Every time Standard & Poor’s (S&P) clarifies its approach to commercial mortgage-backed securities (CMBS), the marketplace grows a little more confused.
In late May, when S&P announced its intention to toughen up its methodology for evaluating CMBS, it dealt a blow to an industry already struggling to get off the mat. In one day, spreads on AAA-rated, 10-year CMBS instantly soared toward 800 basis points (bps) from 550 bps.
On July 14, S&P made good on its promise, downgrading billions of dollars in CMBS issued by Credit Suisse, Wachovia, and Morgan Stanley, among others. But just a week later, S&P did a dramatic about-face, saying it would upgrade many of the bonds it initially downgraded, which only spread more confusion throughout the market.
“S&P screwed up, and it’s created more uncertainty,” says David Cardwell, vice president of capital markets at the Washington, D.C.-based National Multi Housing Council. “This is a very reactive market that’s still trying to respond to a number of variables that are changing on a very frequent basis.”
S&P says it was inundated with client calls regarding the new methodology and realized that its new approach was unnecessarily stringent, specifically regarding shorter-term bonds. The company initially applied the same model to long- and short-term bonds but realized that many short-term bonds should maintain AAA status since they would mature much sooner, making them less risky.
Had S&P decided to only apply its new methodology to newly issued CMBS, there might not have been such a strong backlash from the investor and issuer community. But S&P retroactively applied the new standard.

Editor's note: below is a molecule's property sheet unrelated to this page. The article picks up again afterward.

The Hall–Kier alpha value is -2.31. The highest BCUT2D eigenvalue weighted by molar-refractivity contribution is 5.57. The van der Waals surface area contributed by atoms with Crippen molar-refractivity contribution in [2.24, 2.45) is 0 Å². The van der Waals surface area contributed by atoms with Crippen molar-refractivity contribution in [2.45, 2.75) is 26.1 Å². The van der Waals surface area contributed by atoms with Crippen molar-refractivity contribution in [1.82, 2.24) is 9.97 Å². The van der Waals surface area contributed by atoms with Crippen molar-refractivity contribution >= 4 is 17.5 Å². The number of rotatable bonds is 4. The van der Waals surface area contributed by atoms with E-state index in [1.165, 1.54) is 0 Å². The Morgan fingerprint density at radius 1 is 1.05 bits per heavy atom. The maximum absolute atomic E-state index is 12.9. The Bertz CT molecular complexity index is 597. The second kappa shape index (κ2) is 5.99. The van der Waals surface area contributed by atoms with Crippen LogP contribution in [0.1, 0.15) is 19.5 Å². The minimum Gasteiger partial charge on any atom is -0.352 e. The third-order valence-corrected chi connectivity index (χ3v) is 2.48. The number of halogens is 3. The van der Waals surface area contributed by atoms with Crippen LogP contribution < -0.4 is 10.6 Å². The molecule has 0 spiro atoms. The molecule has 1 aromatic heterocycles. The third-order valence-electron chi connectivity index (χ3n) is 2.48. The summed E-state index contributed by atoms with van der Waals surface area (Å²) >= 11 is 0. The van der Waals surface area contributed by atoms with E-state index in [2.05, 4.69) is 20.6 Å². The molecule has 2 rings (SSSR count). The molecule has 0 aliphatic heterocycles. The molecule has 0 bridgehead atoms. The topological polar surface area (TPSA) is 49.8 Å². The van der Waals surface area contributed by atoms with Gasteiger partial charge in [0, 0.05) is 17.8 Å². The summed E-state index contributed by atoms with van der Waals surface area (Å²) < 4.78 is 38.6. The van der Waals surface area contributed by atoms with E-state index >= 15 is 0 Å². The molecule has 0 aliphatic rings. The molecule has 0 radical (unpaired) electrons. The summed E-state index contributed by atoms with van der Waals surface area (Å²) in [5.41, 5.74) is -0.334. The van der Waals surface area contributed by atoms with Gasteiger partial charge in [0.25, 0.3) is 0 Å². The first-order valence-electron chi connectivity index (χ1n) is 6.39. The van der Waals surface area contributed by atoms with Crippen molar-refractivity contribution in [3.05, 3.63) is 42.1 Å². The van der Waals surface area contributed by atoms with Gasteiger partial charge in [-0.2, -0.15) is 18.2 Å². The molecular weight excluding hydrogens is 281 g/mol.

“The better way to do it would be to start the new structure going forward, from here on in,” says Dan Fasulo, managing director at New York-based market research firm Real Capital Analytics. “The industry would’ve accepted that. But to basically tear apart people’s portfolios and redo the whole system didn’t make much sense.”
S&P’s new methodology also undercuts the government’s TALF program, since only AAA-rated securities were eligible for financing under the initiative. As a result, industry watchers speculate that the government likely put pressure on S&P so that a greater pool of legacy CMBS would be available for TALF.
“S&P probably won’t admit how much of their current about-face is associated with pressure from the Treasury or the Fed, but it would seem there’s a case to be made there,” Cardwell says.
Coincidentally, S&P’s reversal came the very same day that the Obama administration proposed new regulatory changes regarding ratings agencies. Specifically, the Treasury Department proposed forming a separate SEC office to oversee ratings agencies and banning ratings agencies from doing consulting work with the issuers they rate.
Many believe the new regulations are overdue, as they would do away with any appearance of a conflict-of-interest between the raters and the rated. “They were making judgments on bond issues after getting paid by the issuer,” Fasulo says. “Think about that for a second.”
Despite all the noise, the CMBS industry is still casting a hopeful eye to the TALF program as a starting point for the market’s recovery. Newly issued CMBS is expected to go through the TALF pipeline in the next month or so, mostly single-borrower issuances from large office and retail REITs.
In the meantime, various industry efforts are underway to convince the government that the TALF program needs to be extended for it to have a meaningful effect. TALF is currently set to expire at the end of the year. On July 31, Rep. Paul Kanjorski (D-Pa.) and Rep. Gary Miller (R-Calif.) called on the Treasury to extend TALF through the end of 2010 in a letter signed by several dozen members of Congress.